What causes knee pain when running?

As a part time runner, ex-footballer with a history on recurring knee pain, I know all too well the feeling of knee pain during runs. I'm not sure if it's me or if it always seems to crop up when I'm feeling fit again?!

In this post I'll talk you through some of the most common causes of knee pain in runners and how to manage each of the common causes.



Footwear plays a critical role in the prevention or exacerbation of knee pain during running. Ill-fitting or worn-out shoes can lead to improper foot alignment and inadequate support, causing stress on the knees. Choosing the right pair of running shoes that suit your foot type, gait, and running style is crucial. Pronation, supination, or over pronation issues should be addressed with appropriate footwear features, such as stability, motion control, or cushioning.

Regularly replacing worn-out shoes can also prevent knee pain by ensuring adequate shock absorption and support. Additionally, orthotic inserts or custom-made insoles can further enhance foot and knee alignment, reducing the risk of injury and discomfort.

Have you seen my blog post about the best running shoes for tempo runs? I discuss my personal favourites for each of the big brands.

Load Management

Load management refers to the balance between the intensity, duration, and frequency of running sessions, as well as the recovery time between runs. Overloading the knees with excessive mileage, sudden increases in training volume or intensity, or inadequate rest can lead to overuse injuries, including knee pain.

Gradually increasing mileage and intensity, incorporating rest days into your training schedule, and allowing for adequate recovery between hard workouts are essential for preventing knee pain caused by overuse.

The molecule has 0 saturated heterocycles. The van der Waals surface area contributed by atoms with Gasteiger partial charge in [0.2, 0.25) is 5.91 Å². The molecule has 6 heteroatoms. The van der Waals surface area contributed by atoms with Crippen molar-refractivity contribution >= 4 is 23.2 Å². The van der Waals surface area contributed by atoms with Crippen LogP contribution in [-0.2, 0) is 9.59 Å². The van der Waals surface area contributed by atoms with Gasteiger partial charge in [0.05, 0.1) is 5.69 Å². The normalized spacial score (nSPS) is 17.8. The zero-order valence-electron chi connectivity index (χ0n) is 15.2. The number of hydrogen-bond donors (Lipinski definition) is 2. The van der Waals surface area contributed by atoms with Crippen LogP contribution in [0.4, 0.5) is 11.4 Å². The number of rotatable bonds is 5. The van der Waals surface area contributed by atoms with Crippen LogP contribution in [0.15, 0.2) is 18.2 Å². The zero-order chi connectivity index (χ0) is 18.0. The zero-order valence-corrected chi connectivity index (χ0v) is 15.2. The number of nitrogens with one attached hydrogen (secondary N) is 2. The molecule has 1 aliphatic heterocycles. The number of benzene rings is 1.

Cross-training activities that reduce impact on the knees, such as swimming or cycling, can also help maintain cardiovascular fitness while giving the knees a break from repetitive pounding. Monitoring training load through tools like training logs or wearable fitness trackers can help runners avoid overtraining and reduce the risk of knee pain.


Maintaining adequate mobility in the muscles and joints surrounding the knee is essential for preventing pain and injury during running. Tightness or weakness in the muscles of the hips, thighs, and calves can contribute to poor biomechanics and increased stress on the knees. Incorporating regular stretching and mobility exercises into your routine can help improve flexibility and range of motion in these areas, reducing strain on the knees. Targeted exercises such as hip flexor stretches, quadriceps and hamstring stretches, and calf stretches can help alleviate tightness and improve overall lower body mobility.

Additionally, exercises that focus on strengthening the muscles around the knee, such as squats, lunges, and clamshells, can help improve stability and support for the knee joint. A comprehensive mobility and strength training program can not only reduce the risk of knee pain but also improve running performance and overall athletic longevity.

Muscular Weaknesses